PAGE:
Montgomery County’s public schools are still segregated. It’s time to fix that.
A few months earlier, just a few miles away, a smaller crowd formed in the cafeteria of Quince Orchard High School. This crowd gathered not to fight racial injustice but to uphold it: to loudly oppose the school system’s nascent study of boundary lines and countywide segregation. At this public meeting, one parent took the microphone and, speaking of black, brown and poor children in their schools, complained that “you can’t put that burden on us.”
We must recognize that the outrage that has exploded in the wake of George Floyd’s death goes much deeper than any individual police killing. We are witnessing the rejection of a style of politics that has been more willing to delay on behalf of a prejudiced few than to push ahead for everyone else. In Montgomery County, there is no greater example of that approach’s insufficiency than the enduring segregation of our schools.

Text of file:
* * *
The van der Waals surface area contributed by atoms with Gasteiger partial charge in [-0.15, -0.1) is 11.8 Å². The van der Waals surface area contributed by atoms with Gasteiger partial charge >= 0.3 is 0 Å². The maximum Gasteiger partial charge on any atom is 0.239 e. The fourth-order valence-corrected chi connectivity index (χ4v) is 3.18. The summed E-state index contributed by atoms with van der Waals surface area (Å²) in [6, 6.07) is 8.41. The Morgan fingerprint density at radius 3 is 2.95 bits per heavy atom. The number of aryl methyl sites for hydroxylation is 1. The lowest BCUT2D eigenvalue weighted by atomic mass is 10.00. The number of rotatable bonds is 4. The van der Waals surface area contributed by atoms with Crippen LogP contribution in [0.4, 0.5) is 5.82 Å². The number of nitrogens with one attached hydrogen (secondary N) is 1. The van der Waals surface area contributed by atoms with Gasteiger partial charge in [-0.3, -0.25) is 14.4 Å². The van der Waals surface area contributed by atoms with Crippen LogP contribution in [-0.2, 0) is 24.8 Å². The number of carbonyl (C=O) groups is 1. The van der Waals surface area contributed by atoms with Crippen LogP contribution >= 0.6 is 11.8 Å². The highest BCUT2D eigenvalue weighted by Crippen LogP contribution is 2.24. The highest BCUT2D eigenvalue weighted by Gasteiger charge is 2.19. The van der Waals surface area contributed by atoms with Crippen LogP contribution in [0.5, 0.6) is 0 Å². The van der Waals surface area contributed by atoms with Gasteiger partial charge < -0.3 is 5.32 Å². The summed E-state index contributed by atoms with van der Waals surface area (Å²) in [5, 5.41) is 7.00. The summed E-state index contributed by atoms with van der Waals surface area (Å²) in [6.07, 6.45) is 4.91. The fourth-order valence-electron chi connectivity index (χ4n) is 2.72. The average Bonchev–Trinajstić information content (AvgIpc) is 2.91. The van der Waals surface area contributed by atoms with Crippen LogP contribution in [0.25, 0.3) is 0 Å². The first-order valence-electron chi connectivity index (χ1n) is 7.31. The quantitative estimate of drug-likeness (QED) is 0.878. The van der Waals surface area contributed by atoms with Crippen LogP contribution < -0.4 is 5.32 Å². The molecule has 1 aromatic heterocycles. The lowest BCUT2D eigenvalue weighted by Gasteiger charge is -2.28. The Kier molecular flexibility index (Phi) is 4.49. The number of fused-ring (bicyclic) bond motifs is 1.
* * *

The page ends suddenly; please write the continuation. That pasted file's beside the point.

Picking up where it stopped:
We write as three successive student members of the Montgomery County Board of Education who, against fierce opposition, proposed and passed policies of school integration. Amid this renewed national conversation on race, privilege and systemic injustice, we must give Montgomery County’s elected leaders a clear mandate to push ahead in truly making our schools equal.
You might think integration would be a simple proposition for a progressive county. After all, integrated schools are empirically proven to produce the kind of equality that the country is marching for. For black and brown children, integrated schools lead to higher test scores, increased graduation ...
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